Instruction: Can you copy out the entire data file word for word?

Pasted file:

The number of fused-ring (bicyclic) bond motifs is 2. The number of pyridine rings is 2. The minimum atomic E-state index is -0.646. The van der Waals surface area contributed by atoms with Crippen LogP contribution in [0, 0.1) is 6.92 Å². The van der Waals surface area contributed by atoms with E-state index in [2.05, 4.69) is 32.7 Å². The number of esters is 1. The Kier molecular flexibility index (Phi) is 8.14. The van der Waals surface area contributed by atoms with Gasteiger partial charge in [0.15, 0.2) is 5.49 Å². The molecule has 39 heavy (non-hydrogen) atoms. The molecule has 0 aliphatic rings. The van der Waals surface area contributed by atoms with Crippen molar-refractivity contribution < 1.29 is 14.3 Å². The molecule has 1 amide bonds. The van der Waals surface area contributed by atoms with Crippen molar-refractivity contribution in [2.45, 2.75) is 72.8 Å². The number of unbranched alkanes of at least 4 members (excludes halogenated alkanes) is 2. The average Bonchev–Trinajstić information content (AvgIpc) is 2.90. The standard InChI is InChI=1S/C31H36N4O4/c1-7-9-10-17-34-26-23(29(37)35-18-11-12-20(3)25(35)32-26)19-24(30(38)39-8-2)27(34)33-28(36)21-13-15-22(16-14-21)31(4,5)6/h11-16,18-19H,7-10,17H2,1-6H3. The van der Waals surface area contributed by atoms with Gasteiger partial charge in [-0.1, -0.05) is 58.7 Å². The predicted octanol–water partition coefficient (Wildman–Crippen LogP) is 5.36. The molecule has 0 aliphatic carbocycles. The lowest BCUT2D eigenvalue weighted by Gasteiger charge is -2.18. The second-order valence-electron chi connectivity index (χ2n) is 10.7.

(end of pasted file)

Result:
The number of fused-ring (bicyclic) bond motifs is 2. The number of pyridine rings is 2. The minimum atomic E-state index is -0.646. The van der Waals surface area contributed by atoms with Crippen LogP contribution in [0, 0.1) is 6.92 Å². The van der Waals surface area contributed by atoms with E-state index in [2.05, 4.69) is 32.7 Å². The number of esters is 1. The Kier molecular flexibility index (Phi) is 8.14. The van der Waals surface area contributed by atoms with Gasteiger partial charge in [0.15, 0.2) is 5.49 Å². The molecule has 39 heavy (non-hydrogen) atoms. The molecule has 0 aliphatic rings. The van der Waals surface area contributed by atoms with Crippen molar-refractivity contribution < 1.29 is 14.3 Å². The molecule has 1 amide bonds. The van der Waals surface area contributed by atoms with Crippen molar-refractivity contribution in [2.45, 2.75) is 72.8 Å². The number of unbranched alkanes of at least 4 members (excludes halogenated alkanes) is 2. The average Bonchev–Trinajstić information content (AvgIpc) is 2.90. The standard InChI is InChI=1S/C31H36N4O4/c1-7-9-10-17-34-26-23(29(37)35-18-11-12-20(3)25(35)32-26)19-24(30(38)39-8-2)27(34)33-28(36)21-13-15-22(16-14-21)31(4,5)6/h11-16,18-19H,7-10,17H2,1-6H3. The van der Waals surface area contributed by atoms with Gasteiger partial charge in [-0.1, -0.05) is 58.7 Å². The predicted octanol–water partition coefficient (Wildman–Crippen LogP) is 5.36. The molecule has 0 aliphatic carbocycles. The lowest BCUT2D eigenvalue weighted by Gasteiger charge is -2.18. The second-order valence-electron chi connectivity index (χ2n) is 10.7.